Uprising: Why Adam Bazadona Wants to Be Unnoticed But Remembered
Like so many people that go on to work in filmmaking, Adam Bazadona’s passion for the craft is embedded in a love of skateboarding. Citing punk music and 1991’s seminal skateboarding video ‘Video Days’ by Spike Jonze - director of Being John Malkovich, Adaptation and Her - as the initial spark for his career path, the Cut+Run editor found his early creative inspirations in the fringes of pop culture.
“It wasn’t until skateboarding that I had any passion for anything. I was the one with a video camera filming everyone skating,” says Adam. “I knew I wanted to do something with moving pictures, I just didn’t know that was editing until I bought the Directors Label DVD. I bought it for Spike Jonze, but it was Chris Cunningham’s work that made me interested in editing.”
In a life-affirming turn of events, Adam would later work alongside Gary Knight at Cut+Run, who had worked on the very Chris Cunningham projects that had lit his fire for editing in the first place. Adam is still an editor at Cut+Run today, having just made the leap from the company’s New York office to San Francisco.
Skateboarding and skateboarding films had a significant impact on his attitude towards life and his work. “It made me understand what creativity is all about and made me look at the world in a new light,” says Adam. “It taught me to try and try again, no matter how many times you fail, and to make things your own. We all do the same tricks on the same boards, it’s the style you add to it that makes it stand out.”
The style that Adam adds to his projects is described by Cut+Run’s executive producer Deanne Mehling as “a fusion of docu with rhythmic tone and pacing”. She goes on to praise Adam’s “incredible eye” and his projects’ “indelible imprint on both pop culture and society”.
Adam explains his interpretation of the style: “I want my work to flow, every frame seamlessly going into the next. I want my work to be unnoticed, but remembered.”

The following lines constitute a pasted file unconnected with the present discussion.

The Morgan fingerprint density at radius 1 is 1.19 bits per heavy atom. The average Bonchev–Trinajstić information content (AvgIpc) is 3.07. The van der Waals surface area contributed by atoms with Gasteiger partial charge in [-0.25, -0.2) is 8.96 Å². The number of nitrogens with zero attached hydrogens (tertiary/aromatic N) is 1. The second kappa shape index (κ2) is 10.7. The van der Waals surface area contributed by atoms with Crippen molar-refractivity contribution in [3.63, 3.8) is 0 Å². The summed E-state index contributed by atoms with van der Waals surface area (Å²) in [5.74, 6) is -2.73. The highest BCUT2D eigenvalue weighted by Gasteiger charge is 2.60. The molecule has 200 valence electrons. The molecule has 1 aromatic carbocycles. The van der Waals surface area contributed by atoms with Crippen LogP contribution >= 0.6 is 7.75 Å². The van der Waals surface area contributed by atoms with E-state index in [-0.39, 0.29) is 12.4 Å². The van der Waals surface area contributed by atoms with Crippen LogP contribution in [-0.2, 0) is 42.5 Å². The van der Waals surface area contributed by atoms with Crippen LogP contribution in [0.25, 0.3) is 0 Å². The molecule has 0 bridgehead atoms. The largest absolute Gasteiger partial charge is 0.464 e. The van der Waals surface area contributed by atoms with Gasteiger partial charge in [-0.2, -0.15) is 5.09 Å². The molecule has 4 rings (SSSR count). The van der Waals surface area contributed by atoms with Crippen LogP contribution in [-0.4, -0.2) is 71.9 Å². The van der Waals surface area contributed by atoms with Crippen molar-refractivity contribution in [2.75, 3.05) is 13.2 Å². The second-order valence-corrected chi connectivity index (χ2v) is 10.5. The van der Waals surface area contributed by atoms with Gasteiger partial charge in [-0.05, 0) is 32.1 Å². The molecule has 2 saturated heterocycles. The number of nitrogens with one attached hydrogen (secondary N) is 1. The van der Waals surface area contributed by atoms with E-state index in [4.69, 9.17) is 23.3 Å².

Adam says his style was also moulded and developed through working with fellow Cut+Run editor Steve Gandolfi, who is also the founder of the company. He explains that his work on R&B artist Miguel’s ‘Quickie’ music video changed his career and creative approach to editing. “When showing my early edit to Steve, I remember him saying ‘It’s good, now fuck it up.’ He pushed me to think differently, to push the boundaries of the edit, to not settle for ‘good’.”
Using his own self-doubt and “the creativity and technical innovation” produced by his industry peers to motivate himself, Adam pushes his creative vision further into uncharted territory: “I think my favourite part of what I do is the unexpected. When a commercial or video demands I think outside the box, and it works. I love sitting down with the footage and the sense of overwhelming fear that I am not going to be able to pull it off.”
After cutting his editing teeth with Mackenzie Cutler, Adam is happy to call Cut+Run his home. “Cut+Run is full of amazing, creative people, and I am forever grateful to be able to stay in the family, and meet and work alongside all of these new people whose work I have admired from across the country.”
Despite being grateful for being able to spend more time with his family, Adam is looking forward to being back in a creative space after the coronavirus pandemic. “You miss your ‘workspace’. You miss the people you work with too, who are there to inspire and bounce ideas off of.”
Adam now looks forward to continuing his work with Cut+Run on the west coast and reflects happily on the experiences and work that has formed his career so far:
“My time in New York was incredible, truly formative for my development as an editor. I am excited to become part of this ever expanding work family in San Francisco.”
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